3) Two paraboloid-shaped reflectors, which are formed from “fractal membranes” (Wen et al., 2002 [61]; Hou et al., 2005 [62] ), are located in the y-z plane at the origin of the coordinate system to aim and focus the detection photons at diffraction limited spot antennas connected to two microwave receivers. These reflectors are segmented (similar to a Fresnel lens) and located back-to-back in the y-z plane. They are thin enough (less than a centimeter thick in the x-direction) to not block the z-directed Gaussian beam. These microwave reflectors reflect the x-directed detection photons (PPF) and reject the z-directed Gaussian-beam photons, which move parallel to the surface of the reflectors in the y-z plane.

4) High-sensitivity shielded microwave receivers are located at each end of the x-axis.

5) Interior noise from thermal photon generation is eliminated by cooling the Li-Baker detection apparatus to below ~48 mK (0.048 Kelvin). There are effectively no thermal photons at 10 GHz and higher frquencies. Noise from the interior background photon flux (BPF) from the EM Gaussian beam is reduced to a negligible level by moving the receivers out to the side about a meter away from the EM beam and by a series of superconductor or microwave absorbent baffles to “shade” the receivers. Stray EM resulting from scattering of particulate matter near the apparatus and possible dielectric dissipation can be effectively suppressed by evacuating the apparatus to about 7.5 × 10−7 Torr (a rather high vacuum).External noise is eliminated by the use of a steel and titanium cryogenic containment vessel surrounding the low-temperature Li-Baker detection apparatus. Stray noise spillover and diffraction that still manages to get reflected onto the detectors will create the shot noise, but such noise could be filtered out by pulse-modulating the magnetic field (Woods, Baker, Li and Beckwith, 2011) [63]. The idea, suggested by Baker, is that when the pulse-modulated magnetic field is “off” only the stray spillover noise and not the HFGW signal is present. Therefore, it can be effectively subtracted from the noisy signal, leaving only the HFGW signal and the sensitivity of the Li-Baker detector is thereby greatly improved.

7. Conclusions

Clearly, much observational data analysis needs to be accomplished both utilizing existing data and data to be obtained with the proposed Li-Baker detector. If it is found that high-accuracy Muon decay time measurement shows a reduction in decay time, then that data could be correlated with the current speed of time as in (Baker, 2019) [27] [30]. In fine it is concluded that high-frequency relic gravitational wave (HFRGW) detectors be developed, especially the Li-Baker HFRGW detector, in the gigahertz and higher frequency range. Thereby producing cosmological, primordial observational data especially generated during the first second after the beginning of our Universe. Up to now, cosmological measurements have led to the theoretical introduction of dark matter and dark energy. An alternative working hypothesis or theory of the rollout of our Universe in spacetime from ultra-small Planck Length space dimensions and ultra-short time Planck Time to current values is suggested. This new innovative theory does not require the introduction of dark matter or dark energy and may account for dwarf galaxies, surprisingly “modern” cosmic clouds (Banados, 2019) [64], “Oh My God” (OMG) high-energy particles, and other unexplained peculiar features of our early Universe. It is suggested that the speed of time also be estimated based upon the rate of separation of cosmological objects (Hubble number) and galactic rotational rate when attributed to the speed of time not dark energy or dark matter. A fundamental equation is presented that links a change in the speed of time and the speed of the lengthening of dimensions, as they slow from their initial values, in order to preserve the constancy of the speed of light. The working hypothesis or theory not only encourages the development of HFRGW detectors, especially the Li-Baker, but also challenges theoreticians to enhance the mathematical rigor of the rollout theory as the recommended HFGRGW detector collects relic, primordial data. It is recommended that plans and detailed specifications for the Li-Baker HFRGW detector be prepared in order to expedite its fabrication.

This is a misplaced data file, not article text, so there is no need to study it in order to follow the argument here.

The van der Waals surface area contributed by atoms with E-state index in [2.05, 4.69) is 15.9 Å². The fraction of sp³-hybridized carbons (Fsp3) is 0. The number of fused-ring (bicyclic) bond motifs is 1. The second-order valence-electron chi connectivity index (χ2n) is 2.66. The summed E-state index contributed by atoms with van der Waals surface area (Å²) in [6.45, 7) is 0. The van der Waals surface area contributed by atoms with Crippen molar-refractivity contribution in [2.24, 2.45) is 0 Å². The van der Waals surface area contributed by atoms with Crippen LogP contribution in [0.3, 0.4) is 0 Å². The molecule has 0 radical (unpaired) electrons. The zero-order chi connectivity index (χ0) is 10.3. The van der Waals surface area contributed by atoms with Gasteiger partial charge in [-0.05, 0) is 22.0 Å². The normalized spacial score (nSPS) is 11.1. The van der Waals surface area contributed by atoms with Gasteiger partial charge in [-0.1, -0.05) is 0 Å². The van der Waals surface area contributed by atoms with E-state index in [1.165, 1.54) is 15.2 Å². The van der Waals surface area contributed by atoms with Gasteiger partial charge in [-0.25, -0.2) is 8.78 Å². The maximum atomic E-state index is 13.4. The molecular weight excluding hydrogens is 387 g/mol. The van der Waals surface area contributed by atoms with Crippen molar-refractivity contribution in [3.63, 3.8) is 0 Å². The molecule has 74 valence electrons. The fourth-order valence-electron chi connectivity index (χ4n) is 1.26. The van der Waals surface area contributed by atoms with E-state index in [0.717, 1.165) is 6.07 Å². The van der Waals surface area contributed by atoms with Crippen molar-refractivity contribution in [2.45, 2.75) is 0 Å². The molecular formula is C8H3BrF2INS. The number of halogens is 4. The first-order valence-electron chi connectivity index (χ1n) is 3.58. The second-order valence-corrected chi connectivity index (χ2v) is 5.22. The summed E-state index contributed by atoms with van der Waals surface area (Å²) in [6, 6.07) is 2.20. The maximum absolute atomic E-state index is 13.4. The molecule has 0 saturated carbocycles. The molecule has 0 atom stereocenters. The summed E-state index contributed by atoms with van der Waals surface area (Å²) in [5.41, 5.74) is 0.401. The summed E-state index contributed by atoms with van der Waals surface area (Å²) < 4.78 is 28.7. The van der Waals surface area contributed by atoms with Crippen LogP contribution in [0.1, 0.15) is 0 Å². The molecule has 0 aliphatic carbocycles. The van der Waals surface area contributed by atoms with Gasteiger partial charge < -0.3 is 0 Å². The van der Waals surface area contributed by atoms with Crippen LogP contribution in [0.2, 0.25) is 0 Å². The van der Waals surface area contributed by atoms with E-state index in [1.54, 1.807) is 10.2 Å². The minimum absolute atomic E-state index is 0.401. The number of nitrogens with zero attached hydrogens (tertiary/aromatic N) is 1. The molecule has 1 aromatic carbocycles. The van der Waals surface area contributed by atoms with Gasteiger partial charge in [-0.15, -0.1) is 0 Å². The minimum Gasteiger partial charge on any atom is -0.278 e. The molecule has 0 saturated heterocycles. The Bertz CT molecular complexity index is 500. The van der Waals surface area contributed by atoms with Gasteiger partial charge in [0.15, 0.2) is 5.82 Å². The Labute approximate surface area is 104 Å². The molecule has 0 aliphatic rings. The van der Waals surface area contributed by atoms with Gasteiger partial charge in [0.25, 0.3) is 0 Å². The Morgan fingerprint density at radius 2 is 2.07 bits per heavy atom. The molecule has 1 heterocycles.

We assert that the astrophysics benefits of HFGW would among other things be linked to ascertaining the probability of new polarization states in GW detections, as given by Fangyu Li et al. (2018) [65] and in addition, HFGW may enable investigating the fundamental constants of nature as stated by Barrow et al. [66] which is a window into the possibility of new physical theories of gravity as given by Professor Corda, in a 2009 paper [67] i.e. not only should the fundamental constants of nature be reviewed as well as their genesis in early universe cosmology are of striking import. In particular, the author’s point to Dr. Lis 2018 [65],

h u v ( t ) = ( 0 0 0 0 0 A + A b A A x 0 A A + A b A y 0 A x A y 2 A l ) u v exp ( i k g z i ω g t ) (3)

As well as [65],

h i j k 0 ( t ) = ( h + h l , O 2 h × h 1 l h × h + h l , O 2 h 2 l h 1 l h 2 l h l , O ) i j cos ( m k c 2 t ) (4)

The off diagonal contributions, at one goal, would be probed as of Barrows suppositions as to contributions due to setting the initial space-time constants, and would also enable a full investigation as to the scalar-tensor gravity theories brought up by Professor Corda in his 2009 [67] outstanding presentation. We also assert that HFGW are the most direct way into review of these fundamental polarization state contributions as Equations (3) and (4) are straight from Dr. Li et al. 2018 [65] which the author views as of fundamental import as to the foundations of gravitational waves at the start of the early universe. Mind you this will be a rich investigation into the fundamental structures of space time which we assert will be of invaluable import to the development of gravitational wave astronomy.

All this started with many refinements beyond what was presented in [68] which is an extension of lasers and interferometry, i.e. we have taken the search implied by these same tools and extended their reach. We also argue this would be able to compliment [69] which albeit vastly improved over the first generation of LIGO but was still functionally not too effective for GW above 1000 Hertz.


The authors, in particular owe a great deal to Gary Stephenson, and to Clive Woods, of LSU for their understanding of electronics which may enable full utilization of and development of sensing applications of HFRGWs to not only astrophysics and cosmology, but global communications, and other endeavors. Of course, the debt this project owes to Dr. Fangyu Li of Chongqing University cannot be over stated, as to his through development of theoretical sensing requirements for this hardware system. Further developments of this document await input from other members of the GravWave team ( Also, Amara Angelica provided decisive image enhancement assistance which Dr. Andrew Beckwith used to achieve maximum clarity and resolution to four of this paper's figures. Big thank you to Amara Angelica because Andrew Beckwith had no idea to work with the needed file technology to full effect.

Cite this paper: Beckwith, A. and Baker Jr, R. (2020) Value of High-Frequency Relic Gravitational Wave (HFRGW) Detection to Astrophysics and Fabrication and Utilization of the Li-Baker HFRGW Detector. Journal of High Energy Physics, Gravitation and Cosmology, 6, 103-122. doi: 10.4236/jhepgc.2020.61010.